Greece can choose how to make its public finances healthy and its economy grow, but it must extend its bailout program by a few months to gain time to negotiate those steps, European Commission Vice President Valdis Dombrovskis said.
Greece’s bailout from the eurozone runs out at the end of February. Unless it is formally extended, Athens will not receive a final aid tranche of 1.8 billion euros or be eligible to seek a further easing of eurozone loan conditions.
The new government of leftist Prime Minister Alexis Tsipras has so far said it has no intention of requesting an extension and wants to scrap the 240 billion euro bailout program and the intrusive international supervision that goes with it.
Without some kind of eurozone backing, Athens is unlikely to be able to finance itself on the market at sustainable rates.
Also Greek banks would no longer be able to use Greek government bonds as collateral to borrow money from the central bank and would be reliant on European Central Bank emergency liquidity assistance (ELA) to meet daily needs.
“In the European Commission’s assessment the most realistic way forward is to… extend the duration of the program for another couple months or half a year, thus allowing also more time for negotiation,” Dombrovskis told the Reuters Euro Zone Summit.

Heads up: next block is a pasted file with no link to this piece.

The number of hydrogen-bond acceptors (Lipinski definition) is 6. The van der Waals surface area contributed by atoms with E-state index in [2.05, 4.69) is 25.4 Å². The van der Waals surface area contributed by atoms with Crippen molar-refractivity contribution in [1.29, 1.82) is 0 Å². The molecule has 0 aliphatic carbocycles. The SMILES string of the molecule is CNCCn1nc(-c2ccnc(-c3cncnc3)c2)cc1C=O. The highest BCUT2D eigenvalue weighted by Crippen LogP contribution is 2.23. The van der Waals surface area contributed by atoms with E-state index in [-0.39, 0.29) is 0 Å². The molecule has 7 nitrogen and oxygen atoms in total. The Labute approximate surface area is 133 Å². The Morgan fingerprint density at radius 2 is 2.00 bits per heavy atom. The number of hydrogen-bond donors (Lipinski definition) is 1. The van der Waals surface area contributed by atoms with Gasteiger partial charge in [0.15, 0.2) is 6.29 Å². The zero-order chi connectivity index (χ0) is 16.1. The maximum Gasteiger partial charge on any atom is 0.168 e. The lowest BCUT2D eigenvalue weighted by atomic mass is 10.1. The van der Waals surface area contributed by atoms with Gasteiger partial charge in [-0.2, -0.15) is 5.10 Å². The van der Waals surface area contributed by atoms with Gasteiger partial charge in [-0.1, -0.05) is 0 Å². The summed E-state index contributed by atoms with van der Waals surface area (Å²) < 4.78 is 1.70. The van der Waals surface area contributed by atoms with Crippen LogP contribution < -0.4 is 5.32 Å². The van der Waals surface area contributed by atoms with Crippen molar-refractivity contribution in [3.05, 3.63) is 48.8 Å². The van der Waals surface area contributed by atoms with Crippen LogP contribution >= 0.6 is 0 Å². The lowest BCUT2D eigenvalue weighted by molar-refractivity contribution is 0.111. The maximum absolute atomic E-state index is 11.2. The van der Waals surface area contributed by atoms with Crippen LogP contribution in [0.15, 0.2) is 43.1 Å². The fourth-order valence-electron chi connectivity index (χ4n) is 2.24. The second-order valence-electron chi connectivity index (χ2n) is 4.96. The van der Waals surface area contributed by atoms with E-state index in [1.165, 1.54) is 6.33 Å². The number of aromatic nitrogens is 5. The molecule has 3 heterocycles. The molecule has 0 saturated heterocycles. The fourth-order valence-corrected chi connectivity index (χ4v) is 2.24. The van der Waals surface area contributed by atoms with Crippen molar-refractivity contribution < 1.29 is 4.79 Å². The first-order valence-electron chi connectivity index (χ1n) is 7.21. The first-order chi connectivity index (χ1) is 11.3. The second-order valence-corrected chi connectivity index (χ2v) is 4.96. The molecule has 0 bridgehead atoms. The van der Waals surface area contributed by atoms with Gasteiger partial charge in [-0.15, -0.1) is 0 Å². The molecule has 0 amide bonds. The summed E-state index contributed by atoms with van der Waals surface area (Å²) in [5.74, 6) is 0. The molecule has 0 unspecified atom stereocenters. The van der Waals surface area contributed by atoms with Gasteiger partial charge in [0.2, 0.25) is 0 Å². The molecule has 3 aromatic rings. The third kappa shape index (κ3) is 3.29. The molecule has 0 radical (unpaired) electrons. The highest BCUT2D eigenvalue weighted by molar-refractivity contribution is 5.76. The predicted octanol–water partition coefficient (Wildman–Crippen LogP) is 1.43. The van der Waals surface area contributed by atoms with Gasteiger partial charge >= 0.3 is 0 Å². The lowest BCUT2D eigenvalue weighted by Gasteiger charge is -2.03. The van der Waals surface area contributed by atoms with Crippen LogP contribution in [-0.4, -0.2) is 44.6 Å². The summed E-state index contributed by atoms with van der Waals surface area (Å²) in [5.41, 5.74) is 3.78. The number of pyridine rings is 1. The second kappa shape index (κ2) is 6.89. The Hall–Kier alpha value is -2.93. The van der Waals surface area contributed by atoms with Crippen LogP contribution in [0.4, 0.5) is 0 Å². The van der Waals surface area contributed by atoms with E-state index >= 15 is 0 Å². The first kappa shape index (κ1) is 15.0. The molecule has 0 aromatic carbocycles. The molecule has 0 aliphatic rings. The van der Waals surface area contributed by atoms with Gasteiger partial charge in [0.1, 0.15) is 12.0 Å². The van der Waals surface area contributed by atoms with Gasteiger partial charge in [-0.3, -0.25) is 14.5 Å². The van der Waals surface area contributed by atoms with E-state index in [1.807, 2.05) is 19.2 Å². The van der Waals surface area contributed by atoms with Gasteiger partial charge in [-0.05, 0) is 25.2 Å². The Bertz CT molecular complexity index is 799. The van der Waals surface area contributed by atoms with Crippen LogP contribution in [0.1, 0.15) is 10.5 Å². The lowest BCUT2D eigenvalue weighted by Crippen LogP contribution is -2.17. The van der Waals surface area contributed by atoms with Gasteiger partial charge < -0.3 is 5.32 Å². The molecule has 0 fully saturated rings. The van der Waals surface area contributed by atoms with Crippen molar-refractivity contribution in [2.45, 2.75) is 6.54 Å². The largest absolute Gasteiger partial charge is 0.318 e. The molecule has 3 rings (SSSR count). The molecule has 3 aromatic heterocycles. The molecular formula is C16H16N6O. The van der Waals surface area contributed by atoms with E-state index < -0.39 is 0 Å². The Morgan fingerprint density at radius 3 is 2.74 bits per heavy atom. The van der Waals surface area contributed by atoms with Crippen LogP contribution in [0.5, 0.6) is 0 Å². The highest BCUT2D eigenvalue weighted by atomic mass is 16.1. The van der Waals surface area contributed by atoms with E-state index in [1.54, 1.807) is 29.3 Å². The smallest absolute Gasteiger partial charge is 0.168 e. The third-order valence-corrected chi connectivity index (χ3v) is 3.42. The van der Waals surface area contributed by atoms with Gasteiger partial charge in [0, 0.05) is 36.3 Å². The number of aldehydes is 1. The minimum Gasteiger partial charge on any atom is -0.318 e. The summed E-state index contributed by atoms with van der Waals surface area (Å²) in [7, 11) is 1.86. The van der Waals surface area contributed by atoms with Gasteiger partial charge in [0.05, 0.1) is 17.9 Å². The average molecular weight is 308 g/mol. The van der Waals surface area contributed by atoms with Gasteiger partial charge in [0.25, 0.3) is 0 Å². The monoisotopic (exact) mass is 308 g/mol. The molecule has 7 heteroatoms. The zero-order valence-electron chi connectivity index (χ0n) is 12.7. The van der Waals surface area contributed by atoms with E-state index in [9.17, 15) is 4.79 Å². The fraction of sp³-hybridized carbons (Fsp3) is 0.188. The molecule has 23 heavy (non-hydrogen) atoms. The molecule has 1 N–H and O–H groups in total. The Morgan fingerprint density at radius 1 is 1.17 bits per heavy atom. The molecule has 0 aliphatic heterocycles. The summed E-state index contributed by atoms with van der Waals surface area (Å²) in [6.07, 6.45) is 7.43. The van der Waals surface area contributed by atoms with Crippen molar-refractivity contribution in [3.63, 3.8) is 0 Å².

Asked how quickly Greece could run out of money, the commission in charge of the eurozone said he did not want to discuss “what ifs”.
In an interview late on Wednesday, he there was scope to change some measures in the Greek program to achieve greater social justice, if Athens wanted, provided the alternative steps delivered a comparable fiscal effect.
“But for that we need scope for discussion and that scope is provided by the program framework,” he said.
Tsipras, whose hard left Syriza party won a stunning victory in a Jan. 25 general election, campaigned on the slogan of ending austerity, reversing some key reforms imposed by Greece’s creditors and writing off some public debt.
In his government’s first week, ministers have announced the halting of some privatization, plans to raise the minimum wage, the rehiring of laid off public sector workers and the restoration of a Christmas bonus for poor pensioners.
Such moves could bring the opposite of the desired effect, Dombrovskis said, noting the new government’s polices were not in line with commitments made by previous Greek governments.
“It is important… not fall back into financial instability and crisis,” the former Latvian prime minister said.
Tsipras also wants to put an end to quarterly visits by the so-called troika of inspectors from the International Monetary Fund, the European Central Bank and the European Commission, seen by Greeks as a symbol of the loss of economic sovereignty.
Dombrovskis said the troika arrangement could be open to change, but not as a unilateral Greek decision, indicating that international lenders and Athens would need time to come up with an alternative solution.